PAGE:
I don't think this is particularily twinkish, unless your superior tells you the fruit or cave is safe, and orders you to eat it/go through it, and you refuse the order despite the fact that your character usually obeys orders.  If you just happen to encounter the fruit, you don't have to eat it again just to prove you are a good RPer.

Once you know a certain activity is lethal (even if you are wrong) you can come up with a reasonable reason for later characters to avoid it.  Once you know mooning a templar is lethal, your later characters just aren't likely to be the kind of people that moon templars.   :wink:

AC
Treat the other man's faith gently; it is all he has to believe with."     Henry S. Haskins

Plazgoth

  • Posts: 315
Players treating NPCs as equals and beefed up combat skills
« Reply #43 on: April 02, 2003, 11:16:58 PM »
I agree with everything AC said except the mooning of templars. I could never get enough of it. I have lost 100+ characters to templar mooning and each time is just as much fun as the last.  :lol:

By the way LoD, very well put in your last post, lengthy but very in-depth and well thought out.

House Rising Sun

  • Posts: 519
vets
« Reply #44 on: April 02, 2003, 11:43:56 PM »
Another thing about veterans having the advantage over newbies: Most things that I can think of that a veteran player might know are things that can be learned from reading documents or talking to other pcs. Though I can think of plenty that can only be figured out through actual time in the game, the ones I've heard here are arguable. Meks are described as nothing but extremely dangerous. If a newbie tries to stand toe-to-toe with one, well, then his problem isn't with the game, it's with common sense. I'm not sure if fruits and such are well-described in the docs or not, but even so it still falls on common sense. If a character is desperate enough to take that risk, I think even a veteran player's pc should bite down. I know I would, if my pc was dying of hunger or thirst and HAD to eat something. If he wasn't, well, then common sense says "don't eat the mysterious fruit," and neither newbie nor veteran character should do it.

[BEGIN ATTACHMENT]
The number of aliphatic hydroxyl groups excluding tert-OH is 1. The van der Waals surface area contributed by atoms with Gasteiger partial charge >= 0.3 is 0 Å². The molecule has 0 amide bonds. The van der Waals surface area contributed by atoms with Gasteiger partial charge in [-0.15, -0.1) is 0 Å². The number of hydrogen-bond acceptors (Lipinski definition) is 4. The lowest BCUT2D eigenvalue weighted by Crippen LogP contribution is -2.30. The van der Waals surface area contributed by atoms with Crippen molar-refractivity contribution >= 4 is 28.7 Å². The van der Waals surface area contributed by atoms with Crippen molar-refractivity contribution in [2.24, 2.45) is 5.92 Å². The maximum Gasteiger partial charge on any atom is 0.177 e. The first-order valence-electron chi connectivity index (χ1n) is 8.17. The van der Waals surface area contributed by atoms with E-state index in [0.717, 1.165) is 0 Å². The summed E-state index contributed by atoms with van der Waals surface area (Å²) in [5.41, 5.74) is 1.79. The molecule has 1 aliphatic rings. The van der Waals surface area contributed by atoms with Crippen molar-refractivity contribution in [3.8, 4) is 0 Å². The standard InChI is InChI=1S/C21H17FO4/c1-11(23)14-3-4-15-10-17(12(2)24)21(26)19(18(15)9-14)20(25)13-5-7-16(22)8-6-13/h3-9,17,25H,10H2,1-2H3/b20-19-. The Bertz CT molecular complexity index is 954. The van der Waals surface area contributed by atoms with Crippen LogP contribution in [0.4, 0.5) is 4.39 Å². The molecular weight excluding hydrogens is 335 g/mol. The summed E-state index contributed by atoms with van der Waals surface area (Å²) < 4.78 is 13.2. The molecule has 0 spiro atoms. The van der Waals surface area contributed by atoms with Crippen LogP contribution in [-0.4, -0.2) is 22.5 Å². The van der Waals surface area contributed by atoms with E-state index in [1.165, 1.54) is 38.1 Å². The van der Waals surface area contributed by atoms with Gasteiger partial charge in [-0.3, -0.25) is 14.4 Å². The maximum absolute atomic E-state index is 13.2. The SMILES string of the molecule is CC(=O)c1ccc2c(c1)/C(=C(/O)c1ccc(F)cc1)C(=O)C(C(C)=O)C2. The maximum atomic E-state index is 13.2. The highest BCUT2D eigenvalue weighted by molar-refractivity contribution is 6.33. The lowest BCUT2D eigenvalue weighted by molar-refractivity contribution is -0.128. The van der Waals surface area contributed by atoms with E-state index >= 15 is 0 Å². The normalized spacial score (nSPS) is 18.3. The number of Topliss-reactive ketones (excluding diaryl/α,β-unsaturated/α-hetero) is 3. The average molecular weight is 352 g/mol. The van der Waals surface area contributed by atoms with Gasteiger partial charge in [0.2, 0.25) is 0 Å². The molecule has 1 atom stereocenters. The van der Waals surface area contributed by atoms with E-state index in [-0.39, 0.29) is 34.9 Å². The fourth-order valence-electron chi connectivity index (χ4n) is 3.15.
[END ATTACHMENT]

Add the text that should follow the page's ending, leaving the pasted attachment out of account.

There are, of course, things a vet would know that a newbie would only have to experience to find out. Locations of quit rooms (even with directions, until you've been there you don't know), certain dangerous spots in the desert, etc. But hey, that's just one more thing that'll make wilderness play that much more fun: the incredible risk of exploration.

And no, it's not twinkish to avoid a deadly place or food in most situations if you know the threat oocly. The only other option is to force yourself to put your pc in harm's way to avoid looking like a twink when presented with the choice, and that's just unreasonable.
Dig?

creeper386

  • Posts: 2583
Players treating NPCs as equals and beefed up combat skills
« Reply #45 on: April 03, 2003, 04:37:33 AM »
Well, although I've only played for 10 months or so, I think some scripts and such can really suck. Especially getting gang banged by a group of prostitutes. It was funny, but the raping with daggers thing isn't cool. Within a few seconds I was dead.(Was attacked not literally raped).

I don't think it's a problem with skills, just how some NPCs act. Especially alot of times with how QUICKLY the react which really sucks when they are just snap snap snap, at getting things off.

I do thing veterans do have a BIG advantage, but normally it's not an extreme thing or something that is a big deal when it comes down to it. I think here more docs on common things could be handy but isn't needed. I think the main advantage though isn't in combat but in crafting and the such. I've played only a few crafters, but I know hardly nothing because I couldn't find anyone IC to learn from. And although alot is common since it's hard to put all of it together, figuring out what you want, finding the things needed and all that.

Oh, and...
Quote
We can give them a special steel longsword and a pat on the ass too while we're at it


Could we here more about the ass patting? Whats you ideas on implementing it?


Creeper.
21sters Unite!

Bakha

  • Posts: 493
Players treating NPCs as equals and beefed up combat skills
« Reply #46 on: April 03, 2003, 10:12:16 AM »
Just a few quick interjections on the particular script that seems to be at the heart of this thread:

1) The NPCs do not target anyone and everyone that cross their path. There is a logic to their actions. If you follow the "rules" of the Labyrinth, you should be able to pass by unmolested.

2) The script is not intended as an instadeath trap. If it is functioning as such (which I do not believe it is), it is not the intention of the staff for it to do so.

3) There are many misconceptions on this script as evidenced by this thread. If you have suggestions for improvements, complaints about it, or specific troubling instances with it, I'd direct you to email the mud account. There you can go into specific IC and OOC detail about your experiences and hopefully your information will assist the staff in working out any kinks in this and future NPC AI. By posting fuzzy details and incorrect assumptions on this board, the fires of inaccuracy are only being stoked.

Have a nice day,
Bakha
ack to retirement for the school year.

Sanvean

  • Posts: 2720
    • My Website
Thread
« Reply #47 on: April 03, 2003, 11:34:16 AM »
I'm going to move this thread to the archives, because there are some posts in it I think should be preserved. As Bakha says, emailing in script suggestions to the Labyrinth staff member (Zagren), cc-ing mud, would probably be the most productive way to address perceived problems with that.